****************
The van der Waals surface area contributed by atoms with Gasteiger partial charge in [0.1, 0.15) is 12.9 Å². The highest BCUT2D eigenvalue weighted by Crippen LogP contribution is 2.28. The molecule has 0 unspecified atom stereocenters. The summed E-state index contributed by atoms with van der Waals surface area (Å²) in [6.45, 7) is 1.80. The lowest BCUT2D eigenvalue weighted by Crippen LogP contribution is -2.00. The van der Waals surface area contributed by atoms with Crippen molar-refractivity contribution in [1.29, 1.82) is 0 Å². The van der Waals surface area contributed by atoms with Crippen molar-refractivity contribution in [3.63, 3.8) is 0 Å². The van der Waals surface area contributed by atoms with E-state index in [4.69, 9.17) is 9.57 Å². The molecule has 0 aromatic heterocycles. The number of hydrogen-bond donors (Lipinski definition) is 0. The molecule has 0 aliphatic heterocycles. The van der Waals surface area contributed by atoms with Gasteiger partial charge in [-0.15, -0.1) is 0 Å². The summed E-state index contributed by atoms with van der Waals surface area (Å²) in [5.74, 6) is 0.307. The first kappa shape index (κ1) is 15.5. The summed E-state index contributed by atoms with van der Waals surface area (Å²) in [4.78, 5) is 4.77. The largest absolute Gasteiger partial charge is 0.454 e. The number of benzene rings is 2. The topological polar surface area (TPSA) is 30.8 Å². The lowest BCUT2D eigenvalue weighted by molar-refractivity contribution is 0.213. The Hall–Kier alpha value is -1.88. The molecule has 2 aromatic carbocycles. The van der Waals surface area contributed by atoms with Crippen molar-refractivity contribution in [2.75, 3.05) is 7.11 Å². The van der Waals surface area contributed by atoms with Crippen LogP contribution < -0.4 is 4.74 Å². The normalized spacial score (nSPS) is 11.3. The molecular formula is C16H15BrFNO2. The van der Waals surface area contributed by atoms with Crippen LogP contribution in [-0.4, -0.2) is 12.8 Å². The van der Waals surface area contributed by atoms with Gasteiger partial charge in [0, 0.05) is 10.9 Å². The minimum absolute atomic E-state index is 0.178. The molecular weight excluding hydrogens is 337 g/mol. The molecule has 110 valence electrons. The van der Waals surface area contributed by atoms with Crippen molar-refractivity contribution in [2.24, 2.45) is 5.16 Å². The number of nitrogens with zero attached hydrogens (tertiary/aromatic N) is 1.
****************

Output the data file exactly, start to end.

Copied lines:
The van der Waals surface area contributed by atoms with Gasteiger partial charge in [0.1, 0.15) is 12.9 Å². The highest BCUT2D eigenvalue weighted by Crippen LogP contribution is 2.28. The molecule has 0 unspecified atom stereocenters. The summed E-state index contributed by atoms with van der Waals surface area (Å²) in [6.45, 7) is 1.80. The lowest BCUT2D eigenvalue weighted by Crippen LogP contribution is -2.00. The van der Waals surface area contributed by atoms with Crippen molar-refractivity contribution in [1.29, 1.82) is 0 Å². The van der Waals surface area contributed by atoms with Crippen molar-refractivity contribution in [3.63, 3.8) is 0 Å². The van der Waals surface area contributed by atoms with E-state index in [4.69, 9.17) is 9.57 Å². The molecule has 0 aromatic heterocycles. The number of hydrogen-bond donors (Lipinski definition) is 0. The molecule has 0 aliphatic heterocycles. The van der Waals surface area contributed by atoms with Gasteiger partial charge in [-0.15, -0.1) is 0 Å². The summed E-state index contributed by atoms with van der Waals surface area (Å²) in [5.74, 6) is 0.307. The first kappa shape index (κ1) is 15.5. The summed E-state index contributed by atoms with van der Waals surface area (Å²) in [4.78, 5) is 4.77. The largest absolute Gasteiger partial charge is 0.454 e. The number of benzene rings is 2. The topological polar surface area (TPSA) is 30.8 Å². The lowest BCUT2D eigenvalue weighted by molar-refractivity contribution is 0.213. The Hall–Kier alpha value is -1.88. The molecule has 2 aromatic carbocycles. The van der Waals surface area contributed by atoms with Crippen molar-refractivity contribution in [2.75, 3.05) is 7.11 Å². The van der Waals surface area contributed by atoms with Crippen LogP contribution < -0.4 is 4.74 Å². The normalized spacial score (nSPS) is 11.3. The molecular formula is C16H15BrFNO2. The van der Waals surface area contributed by atoms with Crippen LogP contribution in [-0.4, -0.2) is 12.8 Å². The van der Waals surface area contributed by atoms with Gasteiger partial charge in [0, 0.05) is 10.9 Å². The minimum absolute atomic E-state index is 0.178. The molecular weight excluding hydrogens is 337 g/mol. The molecule has 110 valence electrons. The van der Waals surface area contributed by atoms with Crippen molar-refractivity contribution in [2.24, 2.45) is 5.16 Å². The number of nitrogens with zero attached hydrogens (tertiary/aromatic N) is 1.